Google Timelapse Will Prove That Environmental Damage is Real

The environment is suffering at our hands and even if we don’t acknowledge the fact, it still is going to get worse and Google’s Timelapse is here to show it to you. Turning a blind eye to the issue is as good as closing your eyes in a flea market and thinking others can’t see you.


Don’t believe me? Try Google’s Timelapse on either your PC or smartphone — you might end up being a bit convinced that nature is surely changing and not in a positive manner.

Google’s Timelapse, released in 2013, is an interactive feature which creates imagery of our world over a period of time and lets you scroll through the gallery — captured between 1984 and 2016.

Using 5 million satellite images from five different satellites acquired over a period of 32 years and then converted to 33 cloud-free annual mosaic shots, this tool will help you see how the world has changed in the past 32 years.

“The majority of images come from Landsat, a joint USGS/NASA Earth observation program that has observed the Earth since the 1970s. For 2015 and 2016, we combined Landsat 8 imagery with imagery from Sentinel-2A, part of the European Commission and European Space Agency’s Copernicus Earth observation program,” Google stated in a blog post.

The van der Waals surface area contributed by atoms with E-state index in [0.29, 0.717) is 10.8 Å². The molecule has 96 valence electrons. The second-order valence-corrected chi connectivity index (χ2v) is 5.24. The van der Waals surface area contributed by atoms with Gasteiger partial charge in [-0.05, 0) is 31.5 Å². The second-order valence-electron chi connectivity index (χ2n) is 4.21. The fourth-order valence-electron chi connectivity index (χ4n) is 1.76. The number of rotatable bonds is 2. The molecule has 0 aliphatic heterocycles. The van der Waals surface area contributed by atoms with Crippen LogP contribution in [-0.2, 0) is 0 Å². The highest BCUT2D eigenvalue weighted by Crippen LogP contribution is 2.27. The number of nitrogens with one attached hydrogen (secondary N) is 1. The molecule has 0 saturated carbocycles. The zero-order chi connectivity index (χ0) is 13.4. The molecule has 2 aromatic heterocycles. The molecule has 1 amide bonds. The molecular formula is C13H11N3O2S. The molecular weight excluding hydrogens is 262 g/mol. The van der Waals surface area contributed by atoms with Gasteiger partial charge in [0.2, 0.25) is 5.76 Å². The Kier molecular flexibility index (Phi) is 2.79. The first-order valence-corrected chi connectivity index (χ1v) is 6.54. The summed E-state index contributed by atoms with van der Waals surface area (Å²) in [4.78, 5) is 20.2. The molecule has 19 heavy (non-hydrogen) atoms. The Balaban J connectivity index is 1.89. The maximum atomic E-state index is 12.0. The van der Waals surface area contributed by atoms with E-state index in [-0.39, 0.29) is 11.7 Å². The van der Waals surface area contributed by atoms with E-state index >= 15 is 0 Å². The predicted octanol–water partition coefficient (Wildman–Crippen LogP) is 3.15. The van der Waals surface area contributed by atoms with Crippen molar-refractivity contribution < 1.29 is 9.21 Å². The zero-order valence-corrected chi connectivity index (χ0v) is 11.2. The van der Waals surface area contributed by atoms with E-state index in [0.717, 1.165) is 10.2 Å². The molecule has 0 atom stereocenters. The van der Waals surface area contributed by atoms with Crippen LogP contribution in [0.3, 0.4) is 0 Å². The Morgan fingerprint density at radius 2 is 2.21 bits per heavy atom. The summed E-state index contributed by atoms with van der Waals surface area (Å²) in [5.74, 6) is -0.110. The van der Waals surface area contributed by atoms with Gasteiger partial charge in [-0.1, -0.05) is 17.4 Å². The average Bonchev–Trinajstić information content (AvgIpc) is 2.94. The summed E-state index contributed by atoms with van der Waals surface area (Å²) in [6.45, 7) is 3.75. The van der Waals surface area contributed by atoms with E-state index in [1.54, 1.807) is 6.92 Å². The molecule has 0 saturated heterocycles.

The Environmental Damage

Below is a Timelapse for the Aral Sea. You can use the tool yourself to find other areas as well can access their YouTube playlist where they’ve made a compilation of Timelapse videos.

Although Timelapse has been available for the past three years, it’s their recent November 29 update which makes their product much better than it was.

Google teamed up with the likes of TIME to enhance their product — giving an updated take on enthralling locations.

Urban areas around the globe will show a dramatic change over this period of time, but that’s very natural given the shift of population from rural to more developed areas and overall development of science and technology, enabling us to make things bigger and better.

The company used the same technology they used in Google Maps and Google Earth in the respective apps’ June 2016 update. This gave the new Timelapse enhanced features such as more natural colours, sharper images and fewer distractions during the slideshow.

If you decide to venture beyond the urban areas and into scarcely populated areas which have more of nature than human in them, you’ll find the drastic effects of our lifestyle on the environment over a period of time.

This article isn’t intended to discredit our amazing evolution into what we are today and all that we’ve built — there are plenty of beautiful Timelapse to enjoy — but this tool can as well be used by anyone to judge the environmental damage our world is facing currently.

Last updated on 03 February, 2022

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